Last month's IRA assassination of British Lord Mountbatten has bruised Ireland's national psyche, shaken its government, rekindled controversy about Irish unity, strained relations with Britain and cast a shadow over the coming visit of Pope John Paul II.

Two days of bomb scares this week have reinforced widespread fears of violence erupting during the papal visit, perhaps the most important event in Irish religious history since the missionary work of St. Patrick 15 centuries ago.

The murder of Mountbatten, a British war hero and royal elder statesman, by Provisional Irish Republican Army terrorists forced the Vatican to decide against allowing the pope to cross the border into British-ruled Northern Ireland. It is there that the archbishop of Armagh serves as the primate of all of Ireland.

Officials here still worry that Ulster Protestant parlimentary groups may try to retaliate for Mountbatten's murder through some sort of violence when Ulster Catholics stream across the border to see the pope on his visit to Drogheda, just 30 miles from Ulster.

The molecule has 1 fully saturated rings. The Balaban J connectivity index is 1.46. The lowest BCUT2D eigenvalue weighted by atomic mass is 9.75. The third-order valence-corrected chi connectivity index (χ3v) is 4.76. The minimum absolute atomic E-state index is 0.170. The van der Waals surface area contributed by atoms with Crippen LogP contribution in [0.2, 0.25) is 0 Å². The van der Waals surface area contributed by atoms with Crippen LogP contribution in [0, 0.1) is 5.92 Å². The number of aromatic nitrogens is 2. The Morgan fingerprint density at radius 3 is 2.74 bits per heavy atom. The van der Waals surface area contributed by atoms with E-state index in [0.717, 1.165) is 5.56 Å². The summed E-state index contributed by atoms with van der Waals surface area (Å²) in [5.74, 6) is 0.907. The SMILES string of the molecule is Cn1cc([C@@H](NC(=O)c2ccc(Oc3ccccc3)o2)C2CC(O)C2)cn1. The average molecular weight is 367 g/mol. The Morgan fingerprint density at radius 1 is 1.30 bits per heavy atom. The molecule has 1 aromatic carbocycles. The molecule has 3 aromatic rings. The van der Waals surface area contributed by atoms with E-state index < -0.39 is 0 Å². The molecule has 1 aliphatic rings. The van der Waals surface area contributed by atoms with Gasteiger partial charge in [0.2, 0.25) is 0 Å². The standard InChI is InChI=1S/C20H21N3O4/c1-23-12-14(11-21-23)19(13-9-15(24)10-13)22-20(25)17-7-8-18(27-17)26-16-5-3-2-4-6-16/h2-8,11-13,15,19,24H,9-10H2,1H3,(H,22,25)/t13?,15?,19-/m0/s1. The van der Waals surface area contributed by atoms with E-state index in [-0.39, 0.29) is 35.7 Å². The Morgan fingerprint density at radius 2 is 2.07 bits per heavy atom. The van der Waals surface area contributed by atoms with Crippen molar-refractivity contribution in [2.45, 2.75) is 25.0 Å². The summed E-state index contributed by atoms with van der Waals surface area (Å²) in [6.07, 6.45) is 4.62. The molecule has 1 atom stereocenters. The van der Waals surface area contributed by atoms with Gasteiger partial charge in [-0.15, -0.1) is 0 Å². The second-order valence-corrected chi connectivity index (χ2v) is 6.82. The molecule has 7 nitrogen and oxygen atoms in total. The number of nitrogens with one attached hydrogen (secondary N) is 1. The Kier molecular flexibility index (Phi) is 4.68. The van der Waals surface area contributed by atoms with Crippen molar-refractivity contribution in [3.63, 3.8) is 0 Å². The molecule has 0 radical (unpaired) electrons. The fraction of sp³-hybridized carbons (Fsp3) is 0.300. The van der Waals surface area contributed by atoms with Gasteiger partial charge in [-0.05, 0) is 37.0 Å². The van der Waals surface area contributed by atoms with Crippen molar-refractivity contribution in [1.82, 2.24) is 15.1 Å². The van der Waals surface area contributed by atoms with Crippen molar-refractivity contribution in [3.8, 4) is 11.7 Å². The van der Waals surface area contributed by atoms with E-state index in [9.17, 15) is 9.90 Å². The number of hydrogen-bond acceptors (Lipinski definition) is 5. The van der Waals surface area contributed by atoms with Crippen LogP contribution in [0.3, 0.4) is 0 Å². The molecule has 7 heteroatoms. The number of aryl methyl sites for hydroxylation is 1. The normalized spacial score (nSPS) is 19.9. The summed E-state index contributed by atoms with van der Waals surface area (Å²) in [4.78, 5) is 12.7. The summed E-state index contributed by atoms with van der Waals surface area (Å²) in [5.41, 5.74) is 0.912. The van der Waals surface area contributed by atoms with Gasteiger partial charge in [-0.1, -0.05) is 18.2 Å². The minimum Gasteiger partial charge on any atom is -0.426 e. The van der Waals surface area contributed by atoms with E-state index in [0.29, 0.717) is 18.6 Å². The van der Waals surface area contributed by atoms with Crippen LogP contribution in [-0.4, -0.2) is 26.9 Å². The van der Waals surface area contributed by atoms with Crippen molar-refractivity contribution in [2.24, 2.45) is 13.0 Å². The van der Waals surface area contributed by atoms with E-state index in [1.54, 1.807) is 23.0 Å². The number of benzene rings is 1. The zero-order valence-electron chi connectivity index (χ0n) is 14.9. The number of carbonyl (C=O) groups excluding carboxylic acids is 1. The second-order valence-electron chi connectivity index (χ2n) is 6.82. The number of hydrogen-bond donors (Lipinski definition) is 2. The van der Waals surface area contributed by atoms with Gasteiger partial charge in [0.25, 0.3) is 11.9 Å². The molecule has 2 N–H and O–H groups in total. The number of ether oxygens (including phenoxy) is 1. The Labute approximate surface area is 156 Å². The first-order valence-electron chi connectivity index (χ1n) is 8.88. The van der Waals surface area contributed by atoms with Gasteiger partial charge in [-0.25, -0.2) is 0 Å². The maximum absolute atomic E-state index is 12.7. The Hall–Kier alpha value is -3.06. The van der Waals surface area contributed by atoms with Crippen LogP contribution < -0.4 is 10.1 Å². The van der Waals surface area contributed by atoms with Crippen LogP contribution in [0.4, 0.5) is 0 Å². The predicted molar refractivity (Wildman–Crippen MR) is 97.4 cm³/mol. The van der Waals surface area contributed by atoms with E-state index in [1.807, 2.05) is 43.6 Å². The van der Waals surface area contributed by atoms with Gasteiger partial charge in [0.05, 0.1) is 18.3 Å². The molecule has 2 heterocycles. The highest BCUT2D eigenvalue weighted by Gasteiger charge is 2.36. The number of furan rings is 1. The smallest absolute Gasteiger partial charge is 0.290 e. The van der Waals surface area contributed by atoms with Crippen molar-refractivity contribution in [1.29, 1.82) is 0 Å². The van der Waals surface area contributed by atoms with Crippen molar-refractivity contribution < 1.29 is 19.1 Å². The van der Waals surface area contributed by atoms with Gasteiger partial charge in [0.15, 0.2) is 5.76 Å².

"This is tribal warfare," said Irish historian Ronan Fanning, a University College of Dublin professor. "Mountbatten was one of their revered tribal chiefs. That's what made it so different from the killings of soldiers or even the British ambassador here (in 1973). Now, the highest chief of the other tribe is coming."

Mountbatten's murder has been blamed for the disappointingly small number of British Catholics who thus far have made arrangements to travel here for the Pope's visit. There also has been less interest than expected from elsewhere in Europe, although thousands of Poles still are expected to make the pilgrimage.

In all, Catholic Church officials here expect as many a 2 million people -- equivalent to nearly two-thirds the population of Ireland -- to turn out to see the pontiff. The pope will make a stop here and in five other locations in Ireland during his tightly scheduled three-day weekend visit, Sept. 29 through Oct. 1. More than 2,000 journalists and technicians are being accredited to cover the events here, which will be broadcast to the world via Irish television.